PEGASUS, New Zealand (Feb. 17, 2012) -- Waikato amateur Emily Perry and European-based Kiwi Lynnette Brooky share the first round lead at the ISPS Handa New Zealand Women’s Open hosted by Christchurch. The 44-year-old Brooky, for so long an advocate for a national open but playing for the first time, fired a five-under par 67 to share the lead with Kym Larratt (England) and Joanna Klatten (France).
Joining them late in the day, with a brilliant birdie on the final hole, was Cambridge golfer Emily Perry, who was thoroughly impressive in the more challenging afternoon conditions. Most of the first day leaders took full advantage of the still and sunny morning conditions before the freshening easterly breeze provided more of a test in the afternoon at the Pegasus Golf and Sports Club.
The most talked-about Kiwi golfer, 14 year old Lydia Ko, had to play second fiddle to fellow Srixon Academy amateur Perry, who showed the benefit of recent good form across the Tasman. There are nine players sharing fifth place on four under, one shot ahead of Ko, who had a big gallery following her progress this morning. The World No.1 amateur mixed five birdies with two dropped shots in her 69.
The fine conditions led to 33 rounds under-par, leaving some more favoured players with work to do including defending champion Kristie Smith, who shot a one-under 71, and compatriot Sarah Kemp, twice-runner-up at the New Zealand Open, who shot a one-over 73.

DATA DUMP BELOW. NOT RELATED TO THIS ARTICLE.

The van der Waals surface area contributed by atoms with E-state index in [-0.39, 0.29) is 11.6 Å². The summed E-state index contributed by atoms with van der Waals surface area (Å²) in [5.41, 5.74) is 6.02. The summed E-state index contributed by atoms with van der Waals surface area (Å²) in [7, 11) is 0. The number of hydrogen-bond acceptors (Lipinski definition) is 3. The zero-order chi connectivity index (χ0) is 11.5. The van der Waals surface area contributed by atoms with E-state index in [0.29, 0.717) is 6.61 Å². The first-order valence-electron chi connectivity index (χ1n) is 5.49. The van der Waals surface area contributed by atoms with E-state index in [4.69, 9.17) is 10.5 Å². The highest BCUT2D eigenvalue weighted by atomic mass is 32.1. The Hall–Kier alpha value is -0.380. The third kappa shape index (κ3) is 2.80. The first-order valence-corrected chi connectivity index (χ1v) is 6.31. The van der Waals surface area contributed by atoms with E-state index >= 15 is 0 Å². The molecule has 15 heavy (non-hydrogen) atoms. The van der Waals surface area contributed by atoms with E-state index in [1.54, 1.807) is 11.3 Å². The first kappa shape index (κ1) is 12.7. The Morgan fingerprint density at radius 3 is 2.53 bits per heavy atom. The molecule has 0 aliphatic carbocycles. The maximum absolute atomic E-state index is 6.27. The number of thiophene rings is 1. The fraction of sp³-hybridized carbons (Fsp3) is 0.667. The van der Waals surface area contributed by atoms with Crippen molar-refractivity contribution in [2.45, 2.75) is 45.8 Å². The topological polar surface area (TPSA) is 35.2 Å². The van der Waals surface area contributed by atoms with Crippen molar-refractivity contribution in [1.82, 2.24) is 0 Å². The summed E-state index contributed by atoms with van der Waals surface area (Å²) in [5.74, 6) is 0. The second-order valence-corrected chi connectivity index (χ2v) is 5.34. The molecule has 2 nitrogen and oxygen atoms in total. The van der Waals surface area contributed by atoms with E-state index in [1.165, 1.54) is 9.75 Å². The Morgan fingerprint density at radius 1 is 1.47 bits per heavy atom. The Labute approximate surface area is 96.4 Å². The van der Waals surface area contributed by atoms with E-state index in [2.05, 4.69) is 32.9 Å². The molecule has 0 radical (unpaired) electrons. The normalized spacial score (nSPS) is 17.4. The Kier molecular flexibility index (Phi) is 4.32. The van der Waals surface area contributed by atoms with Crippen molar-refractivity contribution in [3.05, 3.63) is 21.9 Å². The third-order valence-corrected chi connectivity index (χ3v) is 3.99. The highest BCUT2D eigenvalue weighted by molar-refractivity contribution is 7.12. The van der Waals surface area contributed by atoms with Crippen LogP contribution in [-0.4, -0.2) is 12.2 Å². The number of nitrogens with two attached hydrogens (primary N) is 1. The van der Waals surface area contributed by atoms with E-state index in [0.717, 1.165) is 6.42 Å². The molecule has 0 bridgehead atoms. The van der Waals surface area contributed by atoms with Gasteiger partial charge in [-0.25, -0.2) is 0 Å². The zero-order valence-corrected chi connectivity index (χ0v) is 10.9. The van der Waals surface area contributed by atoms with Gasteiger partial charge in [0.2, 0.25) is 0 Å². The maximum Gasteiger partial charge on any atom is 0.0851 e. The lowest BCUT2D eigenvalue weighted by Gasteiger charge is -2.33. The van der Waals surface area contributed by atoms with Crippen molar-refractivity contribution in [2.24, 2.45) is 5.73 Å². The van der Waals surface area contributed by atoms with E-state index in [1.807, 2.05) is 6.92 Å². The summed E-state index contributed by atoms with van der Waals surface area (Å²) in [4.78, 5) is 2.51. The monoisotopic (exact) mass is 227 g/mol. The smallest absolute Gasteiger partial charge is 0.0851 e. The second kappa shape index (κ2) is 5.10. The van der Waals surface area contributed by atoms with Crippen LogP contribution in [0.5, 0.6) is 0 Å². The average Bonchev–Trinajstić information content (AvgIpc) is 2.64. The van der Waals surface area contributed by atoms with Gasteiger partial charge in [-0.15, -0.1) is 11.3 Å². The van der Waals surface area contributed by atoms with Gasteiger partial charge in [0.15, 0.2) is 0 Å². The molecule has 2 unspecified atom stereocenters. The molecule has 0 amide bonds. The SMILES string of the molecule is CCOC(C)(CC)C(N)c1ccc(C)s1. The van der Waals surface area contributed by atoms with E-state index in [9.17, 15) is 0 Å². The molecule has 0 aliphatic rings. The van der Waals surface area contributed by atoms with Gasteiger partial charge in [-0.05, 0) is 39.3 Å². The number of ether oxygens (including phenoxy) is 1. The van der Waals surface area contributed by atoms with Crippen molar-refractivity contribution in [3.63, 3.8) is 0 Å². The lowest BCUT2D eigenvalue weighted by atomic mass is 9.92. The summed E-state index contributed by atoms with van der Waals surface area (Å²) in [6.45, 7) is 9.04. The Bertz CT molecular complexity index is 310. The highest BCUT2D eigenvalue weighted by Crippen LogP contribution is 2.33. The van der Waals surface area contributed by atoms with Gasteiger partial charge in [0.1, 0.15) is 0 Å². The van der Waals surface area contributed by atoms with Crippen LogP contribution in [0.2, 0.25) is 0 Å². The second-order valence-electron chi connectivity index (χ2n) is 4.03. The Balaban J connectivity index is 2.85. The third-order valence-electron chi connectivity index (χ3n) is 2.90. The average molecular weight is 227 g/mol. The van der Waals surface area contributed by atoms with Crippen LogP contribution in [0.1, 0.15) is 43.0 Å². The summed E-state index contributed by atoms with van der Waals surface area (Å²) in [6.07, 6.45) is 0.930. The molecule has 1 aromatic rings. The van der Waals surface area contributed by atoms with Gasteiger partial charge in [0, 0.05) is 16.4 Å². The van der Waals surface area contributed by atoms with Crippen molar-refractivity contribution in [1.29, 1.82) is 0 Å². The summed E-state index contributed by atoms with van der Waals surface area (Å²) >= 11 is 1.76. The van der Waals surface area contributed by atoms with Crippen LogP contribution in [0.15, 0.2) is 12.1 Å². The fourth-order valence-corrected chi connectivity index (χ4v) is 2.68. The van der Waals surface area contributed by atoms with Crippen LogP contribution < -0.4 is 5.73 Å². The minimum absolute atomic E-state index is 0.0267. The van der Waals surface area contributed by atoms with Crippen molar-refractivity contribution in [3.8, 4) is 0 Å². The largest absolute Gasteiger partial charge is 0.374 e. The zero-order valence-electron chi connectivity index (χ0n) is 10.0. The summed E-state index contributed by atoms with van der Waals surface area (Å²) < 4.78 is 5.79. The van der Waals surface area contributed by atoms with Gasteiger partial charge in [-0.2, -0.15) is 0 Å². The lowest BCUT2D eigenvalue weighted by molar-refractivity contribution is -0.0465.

Brooky, a four-time winner on the Ladies European Tour, has not been in the winner’s circle for seven years but has made the start she wanted to make her mark on the event which is dear to her heart.“I think the heavens are helping me a bit so that is great,” Brooky said. “For the first time in a few years, I think eight, I’ve gone out there and not been lined up with my putting. I started to feel too stiff that way so we left myself alone today and I felt more free and the putts rolled better. “I do want to have another win before I retire. And my coach says why only one? He has done a lot of work on me and I have my nephew on my bag so we will see how it goes.”Perry, 21, has come of age in recent times as a golfer and was unfazed by the stiff afternoon breeze. “The wind, I liked it. Holes 12 and 13 were playing really tough but I was telling myself that every good shot today would set me up well for tomorrow,” Perry said.“It’s really exciting. My heart is racing. I stayed really calm and positive and stuck to what I have been practicing. They key to it is keeping calm and just the belief that I am a really good player. “
Klatten had extra motivation today after serious illness to close friends back home in France.“A few days ago I heard that the dad of one of my best friends is very sick. She lost her sister three years ago of the same pancreatic cancer so it has been really upsetting me and I just want to play for them,” said Klatten.
The Frenchwoman is enjoying her first stint to this country. “You can feel the sun here. No pollution. It is different from Paris.”The biggest gallery among the 2050 first day attendance was reserved for Ko, who has handled the demands of public and press with a maturity beyond her years. She was satisfied with her start to the Open after placing seventh and fourth here over the past two years.“Guy (coach Guy Wilson) and I set the goal of a 69 and it was achieved but I would have been happier with a four under,” said Ko. “I was really surprised there were there more people here on the first round than there were on the final round of last week [at the Australian Women’s Open]. It is good to see New Zealand people surrounding our group rather than Australians and the support yeah I manage it. At first I was like “Oh my God a lot of people are watching” but now I am okay. “
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